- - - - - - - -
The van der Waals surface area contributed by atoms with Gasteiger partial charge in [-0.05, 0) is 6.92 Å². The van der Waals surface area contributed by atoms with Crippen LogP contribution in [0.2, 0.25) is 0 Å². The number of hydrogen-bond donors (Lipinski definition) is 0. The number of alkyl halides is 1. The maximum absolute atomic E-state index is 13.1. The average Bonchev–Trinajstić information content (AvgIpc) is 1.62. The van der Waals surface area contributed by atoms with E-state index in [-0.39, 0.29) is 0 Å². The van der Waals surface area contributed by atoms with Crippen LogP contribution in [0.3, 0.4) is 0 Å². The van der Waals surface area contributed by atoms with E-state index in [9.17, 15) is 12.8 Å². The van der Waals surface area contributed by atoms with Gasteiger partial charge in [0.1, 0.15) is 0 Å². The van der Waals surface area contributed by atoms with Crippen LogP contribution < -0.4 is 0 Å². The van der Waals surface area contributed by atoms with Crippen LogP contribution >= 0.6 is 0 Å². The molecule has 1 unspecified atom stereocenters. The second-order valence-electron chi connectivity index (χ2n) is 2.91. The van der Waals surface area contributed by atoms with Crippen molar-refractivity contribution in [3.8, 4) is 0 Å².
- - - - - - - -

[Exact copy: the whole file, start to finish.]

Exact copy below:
The van der Waals surface area contributed by atoms with Gasteiger partial charge in [-0.05, 0) is 6.92 Å². The van der Waals surface area contributed by atoms with Crippen LogP contribution in [0.2, 0.25) is 0 Å². The number of hydrogen-bond donors (Lipinski definition) is 0. The number of alkyl halides is 1. The maximum absolute atomic E-state index is 13.1. The average Bonchev–Trinajstić information content (AvgIpc) is 1.62. The van der Waals surface area contributed by atoms with E-state index in [-0.39, 0.29) is 0 Å². The van der Waals surface area contributed by atoms with Crippen LogP contribution in [0.3, 0.4) is 0 Å². The van der Waals surface area contributed by atoms with E-state index in [9.17, 15) is 12.8 Å². The van der Waals surface area contributed by atoms with Gasteiger partial charge in [0.1, 0.15) is 0 Å². The van der Waals surface area contributed by atoms with Crippen LogP contribution < -0.4 is 0 Å². The van der Waals surface area contributed by atoms with Crippen LogP contribution >= 0.6 is 0 Å². The molecule has 1 unspecified atom stereocenters. The second-order valence-electron chi connectivity index (χ2n) is 2.91. The van der Waals surface area contributed by atoms with Crippen molar-refractivity contribution in [3.8, 4) is 0 Å².